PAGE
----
PHOTO BY: Image by Siggy Nowak from Pixabay

Washington, DC – The United States Health Czar announced in a tweet on July 31 “a new action plan to lay the foundation for the safe importation of certain prescription drugs,” adding, “This is the next important step the Administration is taking to address foreign freeloading and lower the cost of drugs for Americans.” There are, however, warning flags raised by the Northern neighbor as shortages are rising there in supply chains.

In the detailed Action Plan, link cited in his tweet, by the US Health and Human Services Secretary Alex Azar, one of the two pathways to allow safe drug importation from foreign markets mentions Canada.

“Through a notice of proposed rulemaking (NPRM), HHS and FDA would propose to rely on the authority under current federal law (Federal Food, Drug, and Cosmetic Act (“FD&C Act”) Section 804) that would, when the rule is finalized, authorize pilot (or demonstration) projects developed by states, wholesalers or pharmacists and submitted for HHS review, outlining how they would import certain drugs from Canada that are versions of FDA-approved drugs that are manufactured consistent with the FDA approval,” it reads. However, there is no time-frame mentioned nor what is going on about negotiations with the Canadian counterparts to smoothen the process.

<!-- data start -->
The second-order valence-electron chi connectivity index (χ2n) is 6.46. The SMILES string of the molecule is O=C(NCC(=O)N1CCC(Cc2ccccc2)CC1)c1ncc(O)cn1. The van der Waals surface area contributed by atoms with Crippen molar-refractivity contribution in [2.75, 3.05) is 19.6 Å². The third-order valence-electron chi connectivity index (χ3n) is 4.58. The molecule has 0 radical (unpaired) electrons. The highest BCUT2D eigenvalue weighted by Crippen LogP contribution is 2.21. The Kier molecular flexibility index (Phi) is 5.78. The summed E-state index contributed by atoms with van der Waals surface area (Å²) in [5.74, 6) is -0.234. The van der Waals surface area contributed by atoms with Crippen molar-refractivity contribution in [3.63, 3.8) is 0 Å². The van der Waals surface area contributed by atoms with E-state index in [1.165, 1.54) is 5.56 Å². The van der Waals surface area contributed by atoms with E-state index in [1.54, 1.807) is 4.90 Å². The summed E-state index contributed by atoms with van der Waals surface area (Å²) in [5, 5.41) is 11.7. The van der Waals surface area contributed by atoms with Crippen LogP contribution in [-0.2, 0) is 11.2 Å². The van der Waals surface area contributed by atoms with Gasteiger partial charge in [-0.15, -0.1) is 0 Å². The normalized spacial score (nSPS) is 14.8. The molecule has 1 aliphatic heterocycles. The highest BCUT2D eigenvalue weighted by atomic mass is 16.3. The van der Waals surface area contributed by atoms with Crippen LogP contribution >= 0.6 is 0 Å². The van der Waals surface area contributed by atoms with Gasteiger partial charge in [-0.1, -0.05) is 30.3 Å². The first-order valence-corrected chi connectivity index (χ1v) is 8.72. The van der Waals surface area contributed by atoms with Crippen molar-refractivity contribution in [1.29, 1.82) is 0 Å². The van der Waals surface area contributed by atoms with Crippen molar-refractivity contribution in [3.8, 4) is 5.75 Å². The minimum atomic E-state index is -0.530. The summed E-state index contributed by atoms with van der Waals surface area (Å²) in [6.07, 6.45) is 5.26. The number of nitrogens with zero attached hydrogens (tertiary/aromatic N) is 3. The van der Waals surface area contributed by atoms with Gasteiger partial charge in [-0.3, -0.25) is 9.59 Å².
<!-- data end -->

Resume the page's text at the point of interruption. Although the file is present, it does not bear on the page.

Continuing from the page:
Most of the cross-border experts in Canada that IAT reached out to didn’t want to be identified, but wondered if the small Canadian market will be able to not only meet the huge demands of the staggeringly big US drug market, but also manage to keep the Canadians supplied as planned by the Canadian Prime Minister in a recent policy statement.

Canadian Prime Minister Justin Trudeau said in a recent statement, “No Canadian should have to choose between putting food on the table and paying for the prescription drugs they or their family need. Through Budget 2019, we are taking action to make medication more accessible and to lower the cost of prescription drugs for Canadians of all ages. These are important steps toward building a system that helps all Canadians get the medicine they need when they need it.”

There was an alarm sounded by the Canadian Pharmacists Association (CPhA) over the US efforts to import drugs from Canada and thus put the meagre market resources at risk for the Canadians already facing a shortage. The shortfall was recently brought to light by a survey by the CPhA.

Highlighting the drug shortages in Canada as “an unfortunate daily reality for patients and pharmacists,” Barry Power, Senior Director, Digital Content, Canadian Pharmacists Association cautioned, “While we continue to be concerned about the growing number of drug shortages in Canada over the past few years, and the stress they place on patients and pharmacists, we now worry about the potential impact US drug importation legislation could have.”

Without mincing words, Power warned, “With over 20 pieces of legislation at the state and federal levels, the biggest risk for Canadians is exacerbating drug shortages – our drug supply simply is not equipped to supply a country 10 times our size.”


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